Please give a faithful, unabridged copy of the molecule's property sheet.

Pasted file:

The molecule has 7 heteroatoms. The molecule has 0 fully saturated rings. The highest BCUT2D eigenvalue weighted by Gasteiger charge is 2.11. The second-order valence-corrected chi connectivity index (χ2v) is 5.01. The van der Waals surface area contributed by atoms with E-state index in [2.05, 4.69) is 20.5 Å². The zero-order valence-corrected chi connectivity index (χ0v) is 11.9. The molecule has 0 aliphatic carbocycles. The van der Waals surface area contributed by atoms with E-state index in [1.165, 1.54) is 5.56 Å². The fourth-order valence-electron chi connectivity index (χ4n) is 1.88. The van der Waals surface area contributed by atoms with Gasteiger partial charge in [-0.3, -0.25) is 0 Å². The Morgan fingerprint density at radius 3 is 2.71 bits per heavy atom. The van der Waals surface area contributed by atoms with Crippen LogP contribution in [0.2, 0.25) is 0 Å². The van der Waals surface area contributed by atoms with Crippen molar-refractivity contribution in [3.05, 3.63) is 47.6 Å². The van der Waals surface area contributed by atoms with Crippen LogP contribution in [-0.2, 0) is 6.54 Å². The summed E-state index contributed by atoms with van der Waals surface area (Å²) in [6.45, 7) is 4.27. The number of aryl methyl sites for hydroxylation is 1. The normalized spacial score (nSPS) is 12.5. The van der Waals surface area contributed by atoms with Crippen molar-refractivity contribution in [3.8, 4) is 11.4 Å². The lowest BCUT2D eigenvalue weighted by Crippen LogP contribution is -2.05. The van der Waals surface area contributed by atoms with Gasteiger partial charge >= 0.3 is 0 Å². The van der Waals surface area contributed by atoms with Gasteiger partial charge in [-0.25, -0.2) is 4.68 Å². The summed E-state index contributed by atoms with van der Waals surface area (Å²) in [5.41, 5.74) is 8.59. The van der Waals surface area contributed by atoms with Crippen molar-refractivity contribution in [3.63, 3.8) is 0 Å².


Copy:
The molecule has 7 heteroatoms. The molecule has 0 fully saturated rings. The highest BCUT2D eigenvalue weighted by Gasteiger charge is 2.11. The second-order valence-corrected chi connectivity index (χ2v) is 5.01. The van der Waals surface area contributed by atoms with E-state index in [2.05, 4.69) is 20.5 Å². The zero-order valence-corrected chi connectivity index (χ0v) is 11.9. The molecule has 0 aliphatic carbocycles. The van der Waals surface area contributed by atoms with E-state index in [1.165, 1.54) is 5.56 Å². The fourth-order valence-electron chi connectivity index (χ4n) is 1.88. The van der Waals surface area contributed by atoms with Gasteiger partial charge in [-0.3, -0.25) is 0 Å². The Morgan fingerprint density at radius 3 is 2.71 bits per heavy atom. The van der Waals surface area contributed by atoms with Crippen LogP contribution in [0.2, 0.25) is 0 Å². The van der Waals surface area contributed by atoms with Crippen molar-refractivity contribution in [3.05, 3.63) is 47.6 Å². The van der Waals surface area contributed by atoms with Crippen LogP contribution in [-0.2, 0) is 6.54 Å². The summed E-state index contributed by atoms with van der Waals surface area (Å²) in [6.45, 7) is 4.27. The number of aryl methyl sites for hydroxylation is 1. The normalized spacial score (nSPS) is 12.5. The van der Waals surface area contributed by atoms with Crippen molar-refractivity contribution in [3.8, 4) is 11.4 Å². The lowest BCUT2D eigenvalue weighted by Crippen LogP contribution is -2.05. The van der Waals surface area contributed by atoms with Gasteiger partial charge >= 0.3 is 0 Å². The van der Waals surface area contributed by atoms with Gasteiger partial charge in [-0.25, -0.2) is 4.68 Å². The summed E-state index contributed by atoms with van der Waals surface area (Å²) in [5.41, 5.74) is 8.59. The van der Waals surface area contributed by atoms with Crippen molar-refractivity contribution in [3.63, 3.8) is 0 Å².